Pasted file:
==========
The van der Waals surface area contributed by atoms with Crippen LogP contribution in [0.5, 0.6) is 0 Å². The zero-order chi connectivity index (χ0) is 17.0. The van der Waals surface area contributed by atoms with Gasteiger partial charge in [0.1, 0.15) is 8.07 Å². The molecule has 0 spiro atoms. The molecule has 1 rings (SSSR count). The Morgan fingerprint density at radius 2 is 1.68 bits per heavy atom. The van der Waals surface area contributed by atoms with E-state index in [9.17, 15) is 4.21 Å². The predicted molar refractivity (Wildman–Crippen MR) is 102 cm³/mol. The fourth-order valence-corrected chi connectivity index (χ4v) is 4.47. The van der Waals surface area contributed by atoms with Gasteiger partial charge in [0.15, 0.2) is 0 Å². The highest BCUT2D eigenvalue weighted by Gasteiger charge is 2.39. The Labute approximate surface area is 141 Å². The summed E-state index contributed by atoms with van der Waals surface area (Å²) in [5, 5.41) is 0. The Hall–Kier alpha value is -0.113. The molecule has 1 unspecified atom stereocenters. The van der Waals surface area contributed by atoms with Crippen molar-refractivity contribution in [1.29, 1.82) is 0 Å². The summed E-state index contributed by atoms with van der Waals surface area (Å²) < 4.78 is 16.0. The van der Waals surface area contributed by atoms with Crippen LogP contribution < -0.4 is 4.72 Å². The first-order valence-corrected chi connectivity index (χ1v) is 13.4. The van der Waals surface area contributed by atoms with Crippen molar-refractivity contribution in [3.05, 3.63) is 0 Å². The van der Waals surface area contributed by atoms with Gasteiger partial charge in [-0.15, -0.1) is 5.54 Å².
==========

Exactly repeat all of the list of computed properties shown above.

The van der Waals surface area contributed by atoms with Crippen LogP contribution in [0.5, 0.6) is 0 Å². The zero-order chi connectivity index (χ0) is 17.0. The van der Waals surface area contributed by atoms with Gasteiger partial charge in [0.1, 0.15) is 8.07 Å². The molecule has 0 spiro atoms. The molecule has 1 rings (SSSR count). The Morgan fingerprint density at radius 2 is 1.68 bits per heavy atom. The van der Waals surface area contributed by atoms with E-state index in [9.17, 15) is 4.21 Å². The predicted molar refractivity (Wildman–Crippen MR) is 102 cm³/mol. The fourth-order valence-corrected chi connectivity index (χ4v) is 4.47. The van der Waals surface area contributed by atoms with Gasteiger partial charge in [0.15, 0.2) is 0 Å². The highest BCUT2D eigenvalue weighted by Gasteiger charge is 2.39. The Labute approximate surface area is 141 Å². The summed E-state index contributed by atoms with van der Waals surface area (Å²) in [5, 5.41) is 0. The Hall–Kier alpha value is -0.113. The molecule has 1 unspecified atom stereocenters. The van der Waals surface area contributed by atoms with Crippen molar-refractivity contribution in [1.29, 1.82) is 0 Å². The summed E-state index contributed by atoms with van der Waals surface area (Å²) < 4.78 is 16.0. The van der Waals surface area contributed by atoms with Crippen LogP contribution < -0.4 is 4.72 Å². The first-order valence-corrected chi connectivity index (χ1v) is 13.4. The van der Waals surface area contributed by atoms with Crippen molar-refractivity contribution in [3.05, 3.63) is 0 Å². The van der Waals surface area contributed by atoms with Gasteiger partial charge in [-0.15, -0.1) is 5.54 Å².